David is shown the War Office Weekly Casualty List dated 4th September 1917 and discovers that John was wounded in battle. The records, which were usually published some time after the event, do not reveal the type of injury that John suffered, but Lucy explains that he was sent home to England. This was the end of David’s great grandfather’s war service as John appears one year later in the records of Napsbury Military Hospital for August 1918.
I can’t help thinking that John was lucky in a way; not lucky to be wounded, but lucky to be out of the war. At the point he was wounded he’d been away fighting abroad for a whole year, which must have taken its toll on him
To see if he could discover more about John’s life, after coming back from the war, David travels to the site of Napsbury Military Hospital in Hertfordshire where he meets historian Fiona Reid. They take a look over John’s medical notes and these back up the family story that David had heard from his grandmother Ivy. David’s great grandfather had indeed been treated for “shellshock”, which today we would call post-traumatic stress disorder. It transpires that John had first suffered shellshock after his very first experience of battle, at Festubert. At the time he had been allowed a year to recover in England and then he was sent back to the front in August of 1916 to take part in the Battle of the Somme and then Passchendaele.
WW1 saw more than 80,000 men diagnosed with shellshock but at this time there was limited understanding of mental illness and so these men were often regarded as emotionally weak or cowardly.
John’s medical notes from 1918, compiled following the soldier’s experiences at the Somme and Passchendaele reveal that David’s great grandfather was by now “hearing voices”. The notes detail that John felt persecuted by these voices and could sometimes be found at a park corner, muttering to himself.
It’s not just what we might consider now…being depressed or something; it’s really strong mental illness. And of course, he’s gone through hell in the First World War in these terrible battles, and the things he’s seen he can’t unsee.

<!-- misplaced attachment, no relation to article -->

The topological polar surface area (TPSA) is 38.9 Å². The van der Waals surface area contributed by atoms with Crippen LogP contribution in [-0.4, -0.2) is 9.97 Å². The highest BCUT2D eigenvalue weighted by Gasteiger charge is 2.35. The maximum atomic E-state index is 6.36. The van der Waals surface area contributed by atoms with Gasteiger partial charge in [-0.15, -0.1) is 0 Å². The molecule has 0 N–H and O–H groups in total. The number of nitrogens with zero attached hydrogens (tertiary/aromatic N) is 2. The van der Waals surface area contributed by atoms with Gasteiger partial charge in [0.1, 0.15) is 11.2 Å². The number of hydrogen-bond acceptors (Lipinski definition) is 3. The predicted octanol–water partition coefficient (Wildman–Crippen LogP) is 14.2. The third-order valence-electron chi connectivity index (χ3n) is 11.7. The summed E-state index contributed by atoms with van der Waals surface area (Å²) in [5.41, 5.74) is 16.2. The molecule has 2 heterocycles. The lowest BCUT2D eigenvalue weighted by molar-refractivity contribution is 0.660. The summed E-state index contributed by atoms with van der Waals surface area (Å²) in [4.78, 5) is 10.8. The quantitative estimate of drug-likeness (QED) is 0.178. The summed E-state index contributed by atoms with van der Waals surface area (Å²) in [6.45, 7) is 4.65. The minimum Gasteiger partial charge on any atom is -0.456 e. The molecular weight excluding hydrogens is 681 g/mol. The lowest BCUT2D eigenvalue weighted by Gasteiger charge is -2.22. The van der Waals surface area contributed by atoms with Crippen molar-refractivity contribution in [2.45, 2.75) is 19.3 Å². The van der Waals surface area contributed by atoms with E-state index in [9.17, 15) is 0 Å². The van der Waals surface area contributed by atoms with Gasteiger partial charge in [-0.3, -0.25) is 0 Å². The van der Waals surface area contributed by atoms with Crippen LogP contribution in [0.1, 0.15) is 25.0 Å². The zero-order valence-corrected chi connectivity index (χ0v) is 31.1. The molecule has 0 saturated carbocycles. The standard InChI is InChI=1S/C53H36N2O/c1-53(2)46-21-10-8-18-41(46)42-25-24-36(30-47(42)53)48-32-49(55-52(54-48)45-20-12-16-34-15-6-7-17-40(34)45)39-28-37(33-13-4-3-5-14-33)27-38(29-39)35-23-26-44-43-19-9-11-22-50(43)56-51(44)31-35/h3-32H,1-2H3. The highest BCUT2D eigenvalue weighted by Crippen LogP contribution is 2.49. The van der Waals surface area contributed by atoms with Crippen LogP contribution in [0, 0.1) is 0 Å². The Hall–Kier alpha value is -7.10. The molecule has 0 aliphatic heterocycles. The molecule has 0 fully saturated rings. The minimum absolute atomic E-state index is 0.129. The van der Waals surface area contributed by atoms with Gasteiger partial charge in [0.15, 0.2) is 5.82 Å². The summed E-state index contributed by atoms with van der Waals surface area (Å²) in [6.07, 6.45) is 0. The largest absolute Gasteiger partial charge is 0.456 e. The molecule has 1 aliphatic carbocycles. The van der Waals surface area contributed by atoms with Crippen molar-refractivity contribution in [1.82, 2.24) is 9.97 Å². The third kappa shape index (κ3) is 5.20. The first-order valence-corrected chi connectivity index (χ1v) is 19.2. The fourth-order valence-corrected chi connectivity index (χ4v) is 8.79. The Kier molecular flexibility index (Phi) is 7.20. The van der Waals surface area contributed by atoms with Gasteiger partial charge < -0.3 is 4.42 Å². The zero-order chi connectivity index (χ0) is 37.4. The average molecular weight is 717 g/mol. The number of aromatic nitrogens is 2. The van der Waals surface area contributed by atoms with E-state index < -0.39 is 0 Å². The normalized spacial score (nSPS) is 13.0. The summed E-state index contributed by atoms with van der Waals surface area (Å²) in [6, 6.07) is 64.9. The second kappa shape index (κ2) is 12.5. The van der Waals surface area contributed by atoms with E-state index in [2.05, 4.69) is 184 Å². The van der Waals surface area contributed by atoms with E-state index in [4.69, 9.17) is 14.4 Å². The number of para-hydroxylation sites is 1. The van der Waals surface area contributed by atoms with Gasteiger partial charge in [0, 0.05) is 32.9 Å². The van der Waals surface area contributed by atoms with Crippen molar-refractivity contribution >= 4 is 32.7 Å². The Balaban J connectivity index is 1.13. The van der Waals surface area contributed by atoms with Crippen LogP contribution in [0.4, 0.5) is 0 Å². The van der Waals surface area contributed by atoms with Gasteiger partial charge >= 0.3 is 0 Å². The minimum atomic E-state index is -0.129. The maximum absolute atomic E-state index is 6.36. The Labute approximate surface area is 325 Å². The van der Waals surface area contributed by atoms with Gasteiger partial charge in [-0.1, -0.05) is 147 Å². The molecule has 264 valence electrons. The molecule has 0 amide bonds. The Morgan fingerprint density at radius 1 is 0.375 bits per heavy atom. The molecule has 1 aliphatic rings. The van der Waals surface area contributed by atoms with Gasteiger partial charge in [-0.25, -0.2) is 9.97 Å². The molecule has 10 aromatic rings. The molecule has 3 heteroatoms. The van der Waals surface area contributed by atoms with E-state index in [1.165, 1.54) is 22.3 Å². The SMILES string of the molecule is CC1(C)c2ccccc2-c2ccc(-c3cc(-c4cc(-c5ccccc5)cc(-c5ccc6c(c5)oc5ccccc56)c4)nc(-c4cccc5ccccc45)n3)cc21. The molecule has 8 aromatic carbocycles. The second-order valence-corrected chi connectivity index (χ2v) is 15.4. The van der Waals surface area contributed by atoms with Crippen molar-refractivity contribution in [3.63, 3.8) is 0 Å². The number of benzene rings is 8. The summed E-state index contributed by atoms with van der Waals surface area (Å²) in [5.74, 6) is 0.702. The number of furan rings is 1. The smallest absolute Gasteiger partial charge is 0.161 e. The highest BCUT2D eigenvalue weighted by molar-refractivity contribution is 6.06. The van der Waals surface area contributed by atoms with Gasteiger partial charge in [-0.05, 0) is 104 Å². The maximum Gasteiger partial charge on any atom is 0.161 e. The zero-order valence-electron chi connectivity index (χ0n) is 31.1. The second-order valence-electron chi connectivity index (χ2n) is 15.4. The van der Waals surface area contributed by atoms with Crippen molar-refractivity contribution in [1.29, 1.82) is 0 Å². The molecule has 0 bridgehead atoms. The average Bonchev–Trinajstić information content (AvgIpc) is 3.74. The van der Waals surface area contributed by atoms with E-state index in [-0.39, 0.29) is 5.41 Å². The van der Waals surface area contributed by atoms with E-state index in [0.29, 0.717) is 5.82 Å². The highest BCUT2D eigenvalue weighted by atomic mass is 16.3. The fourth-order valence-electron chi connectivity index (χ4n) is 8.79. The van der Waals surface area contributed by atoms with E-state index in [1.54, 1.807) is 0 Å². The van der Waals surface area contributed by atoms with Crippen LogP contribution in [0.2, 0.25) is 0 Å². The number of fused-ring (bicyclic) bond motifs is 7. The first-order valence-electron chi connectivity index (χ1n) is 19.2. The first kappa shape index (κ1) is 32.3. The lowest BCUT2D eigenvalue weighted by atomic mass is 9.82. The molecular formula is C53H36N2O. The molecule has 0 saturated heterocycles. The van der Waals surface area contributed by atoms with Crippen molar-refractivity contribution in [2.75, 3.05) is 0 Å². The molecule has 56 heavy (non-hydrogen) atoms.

Unfortunately, the story of John Boorman does not end in his recovery and return to health. The TV programme reveals that the next record which can be found for John places him at Cane Hill Hospital in 1939, some twenty years after he was discharged from Napsbury. Cane Hill was then known starkly as a “lunatic asylum.” We see David paying a visit to the site of this asylum in Coulsdon, Surrey, to uncover the end of his great grandfather’s story. It is today being redeveloped but the chapel, particularly the inside, is intact.
From the Admission Register at Cane Hill, John arrived at the institution on 21st October 1919. This was just three months after he had left Napsbury and viewing the document David notices that the word “certified” is mentioned. He realises that John must have been certified insane. It is probable that John had briefly returned to his family home and the care of his wife, David’s great grandmother Harriet. It must have become apparent quite quickly that she could not look after him in his state.
What an awful decision to have to make. To have to send the father of your children, your husband, to a ‘lunatic asylum’.
John George Boorman died at Cane Hill on 28th September 1962, which means that he was a resident at the hospital for 43 years in total.
I’m amazed my Granny had such a sunny disposition, because she had to grow up without a father and in adult life her father was in a ‘lunatic asylum’. And that must have been a really difficult thing to live with